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Thompson says America must "unchoose" policies that have led to mass incarceration

Axinn says new data on campus rape will "allow students to see for themselves the full extent of this problem"

Frey says white population is growing in Detroit and other large cities


Susan Murphy to speak at U-M kickoff for data science initiative, Oct 6, Rackham

Andrew Goodman-Bacon, former trainee, wins 2015 Nevins Prize for best dissertation in economic history

Deirdre Bloome wins ASA award for work on racial inequality and intergenerational transmission

Bob Willis awarded 2015 Jacob Mincer Award for Lifetime Contributions to the Field of Labor Economics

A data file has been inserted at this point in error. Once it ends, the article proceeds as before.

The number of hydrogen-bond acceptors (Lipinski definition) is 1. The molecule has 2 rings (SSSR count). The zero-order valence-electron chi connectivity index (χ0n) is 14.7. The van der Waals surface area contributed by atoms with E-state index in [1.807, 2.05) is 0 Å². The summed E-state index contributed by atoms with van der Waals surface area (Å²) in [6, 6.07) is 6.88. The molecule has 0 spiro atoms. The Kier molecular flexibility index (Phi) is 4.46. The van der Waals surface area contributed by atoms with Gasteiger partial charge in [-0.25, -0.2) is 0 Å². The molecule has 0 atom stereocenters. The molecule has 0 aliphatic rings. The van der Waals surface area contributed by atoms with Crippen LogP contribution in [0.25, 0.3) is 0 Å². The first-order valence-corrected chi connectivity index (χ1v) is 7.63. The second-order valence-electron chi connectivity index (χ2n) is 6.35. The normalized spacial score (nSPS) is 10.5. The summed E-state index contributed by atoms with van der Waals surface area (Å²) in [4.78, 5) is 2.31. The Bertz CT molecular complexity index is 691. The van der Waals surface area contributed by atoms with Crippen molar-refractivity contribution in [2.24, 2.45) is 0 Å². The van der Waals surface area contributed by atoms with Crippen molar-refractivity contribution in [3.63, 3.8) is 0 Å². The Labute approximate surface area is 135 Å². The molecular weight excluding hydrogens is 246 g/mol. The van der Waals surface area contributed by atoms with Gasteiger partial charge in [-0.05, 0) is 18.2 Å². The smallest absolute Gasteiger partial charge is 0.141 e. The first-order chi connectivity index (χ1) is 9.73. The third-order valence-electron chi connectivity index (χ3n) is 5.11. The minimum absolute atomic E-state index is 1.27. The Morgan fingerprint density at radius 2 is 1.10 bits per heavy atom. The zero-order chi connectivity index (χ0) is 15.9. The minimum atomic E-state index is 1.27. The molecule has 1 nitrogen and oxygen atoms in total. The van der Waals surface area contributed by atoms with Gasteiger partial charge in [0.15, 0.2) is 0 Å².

Next Brown Bag

Monday, Oct 5 at noon, 6050 ISR
Colter Mitchell: Biological consequences of poverty

James S. House photo

Excess Mortality Among Urban Residents: How Much for Whom and Why?

Publication Abstract

House, James S., James M. Lepkowski, David R. Williams, R.P. Mero, Paula M. Lantz, S.A. Robert, and J. Chen. 2000. "Excess Mortality Among Urban Residents: How Much for Whom and Why?" American Journal of Public Health, 90(12): 1989-1904.

The mortality risk of city residence, at least among men, rivals that of major psychosocial risk factors such as race, low income, smoking, and social isolation and merits comparable attention in research and policy.

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